When he sunbathes, Judge Ian Visser is known as "The Great White."
Our reviews of Shark Week: Restless Fury (published August 13th, 2011), Shark Week: The Great Bites Collection (published July 24th, 2009), and Shark Week: The Great Bites Collection (Blu-Ray) (published July 24th, 2009) are also available.
Live every week like its Shark Week…
For more than two decades the Discovery Channel has held an annual week-long focus on that most-feared of sea creatures: the shark. Hosted in 2008 by "Survivorman" Les Stroud, Shark Week: Ocean of Fear features examinations of sharks and their habits.
Discovery Channel has assembled all six episodes of the 2008 series onto a two-disk set. The shows include:
Ocean of Fear: Worst Shark Attack Ever
Top Five Eaten Alive
Shark Feeding Frenzy
What surprised me most about watching Shark Week: Ocean of Fear is how little I actually learned about sharks. There is plenty of blood and gore on display, and lots of shots of sharks biting and chomping things, but if you are looking for a detailed biology of the species you're going to be disappointed. I watched all six episodes of this series and learned very little about shark procreation, life cycles, or general habits. Instead, we get many of the same facts (they are attracted to motion, they can smell their prey, they bite) repeated ad naseum, making much of the material repetitive.
Two of the episodes, Ocean of Fear: Worst Shark Attack Ever and Top Five Eaten Alive make heavy use of recreations and suffer for it. Ocean of Fear: Worst Shark Attack Ever has access to survivors of the USS Indianapolis, but too often relegates them to the sidelines. Why would we want to see actors recounting the experience when we have the actual men who lived through the experience? Top Five Eaten Alive, in turn, throws so much red dye into its re-enactments of shark attacks that it ends up almost comical. There is something a little grotesque about people's suffering being turned into breathless, bloody entertainment, and this segment often crosses that line.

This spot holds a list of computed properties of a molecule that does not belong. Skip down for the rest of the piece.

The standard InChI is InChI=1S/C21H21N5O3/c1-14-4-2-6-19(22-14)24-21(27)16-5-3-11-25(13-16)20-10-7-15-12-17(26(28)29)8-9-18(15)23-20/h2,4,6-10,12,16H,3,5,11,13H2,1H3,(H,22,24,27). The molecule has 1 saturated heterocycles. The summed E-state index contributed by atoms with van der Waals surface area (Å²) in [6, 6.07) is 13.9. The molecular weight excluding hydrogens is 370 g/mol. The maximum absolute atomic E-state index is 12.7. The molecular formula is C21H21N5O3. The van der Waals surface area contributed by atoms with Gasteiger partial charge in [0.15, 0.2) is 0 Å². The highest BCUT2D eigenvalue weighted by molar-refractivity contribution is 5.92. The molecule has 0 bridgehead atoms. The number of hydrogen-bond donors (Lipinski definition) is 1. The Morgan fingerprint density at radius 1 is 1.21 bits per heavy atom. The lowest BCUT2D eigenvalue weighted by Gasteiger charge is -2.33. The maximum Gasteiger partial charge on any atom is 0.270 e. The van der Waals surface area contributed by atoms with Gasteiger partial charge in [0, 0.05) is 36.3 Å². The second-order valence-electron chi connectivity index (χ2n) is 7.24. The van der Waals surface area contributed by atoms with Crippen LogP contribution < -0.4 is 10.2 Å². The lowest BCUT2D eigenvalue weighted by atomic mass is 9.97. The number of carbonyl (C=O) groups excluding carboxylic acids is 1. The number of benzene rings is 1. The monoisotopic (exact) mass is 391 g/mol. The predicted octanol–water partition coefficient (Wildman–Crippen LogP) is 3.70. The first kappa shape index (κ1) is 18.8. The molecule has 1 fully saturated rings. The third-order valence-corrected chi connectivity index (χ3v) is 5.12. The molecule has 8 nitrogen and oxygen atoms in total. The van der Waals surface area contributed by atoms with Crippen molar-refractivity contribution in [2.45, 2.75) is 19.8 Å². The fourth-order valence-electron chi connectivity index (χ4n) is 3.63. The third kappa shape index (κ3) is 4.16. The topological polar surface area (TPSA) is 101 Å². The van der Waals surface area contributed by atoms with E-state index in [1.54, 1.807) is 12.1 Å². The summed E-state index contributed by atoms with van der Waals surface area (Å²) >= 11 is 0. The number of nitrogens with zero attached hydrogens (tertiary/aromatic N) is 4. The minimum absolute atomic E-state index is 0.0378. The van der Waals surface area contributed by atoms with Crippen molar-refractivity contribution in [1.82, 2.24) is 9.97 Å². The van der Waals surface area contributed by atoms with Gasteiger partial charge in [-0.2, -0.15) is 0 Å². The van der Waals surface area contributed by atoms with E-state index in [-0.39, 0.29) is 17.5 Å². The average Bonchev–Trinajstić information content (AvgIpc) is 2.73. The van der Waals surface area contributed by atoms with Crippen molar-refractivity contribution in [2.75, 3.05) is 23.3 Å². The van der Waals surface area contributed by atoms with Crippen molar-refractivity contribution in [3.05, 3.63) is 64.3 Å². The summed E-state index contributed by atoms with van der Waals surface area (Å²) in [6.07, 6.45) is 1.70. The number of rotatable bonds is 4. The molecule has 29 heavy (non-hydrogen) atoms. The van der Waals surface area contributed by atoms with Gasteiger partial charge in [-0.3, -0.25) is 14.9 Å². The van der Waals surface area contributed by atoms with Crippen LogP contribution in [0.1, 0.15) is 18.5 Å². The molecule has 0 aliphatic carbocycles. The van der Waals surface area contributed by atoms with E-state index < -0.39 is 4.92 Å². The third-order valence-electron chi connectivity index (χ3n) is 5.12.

There are some decent episodes in Shark Week: Ocean of Fear, however. Sharkman concentrates less on the "man eating" shtick to take a gentler approach to the creatures, and Shark Tribe reveals some interesting facts about a culture many of us have never heard of. The danger element is never entirely subdued in these segments, but the fear-mongering is lessened enough at times so that we can concentrate on something else besides the blood and gore.
The episodes featured on Shark Week: Ocean of Fear are straight dumps from the original broadcast, but they are very good in terms of quality. The image suffers from no apparent defects and beautifully captures the underwater realm of these creatures. The 2-channel Dolby audio is well-balanced between dialogue, sound effects, and music. Unfortunately, there are no sub-titles and no extras included in the release.
It's a shame that Shark Week: Ocean of Fear couldn't take a more balanced and informative position towards it's subject, but I guess the Discovery Channel knows what people want when it comes to this event. If you are looking for sharks doing the things that sharks are famous for, then Shark Week: Ocean of Fear will more than satisfy.
Shark Week: Ocean of Fear is chastised for its lack of special features, but released back into the sea for delivering what fans want.
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Scales of Justice
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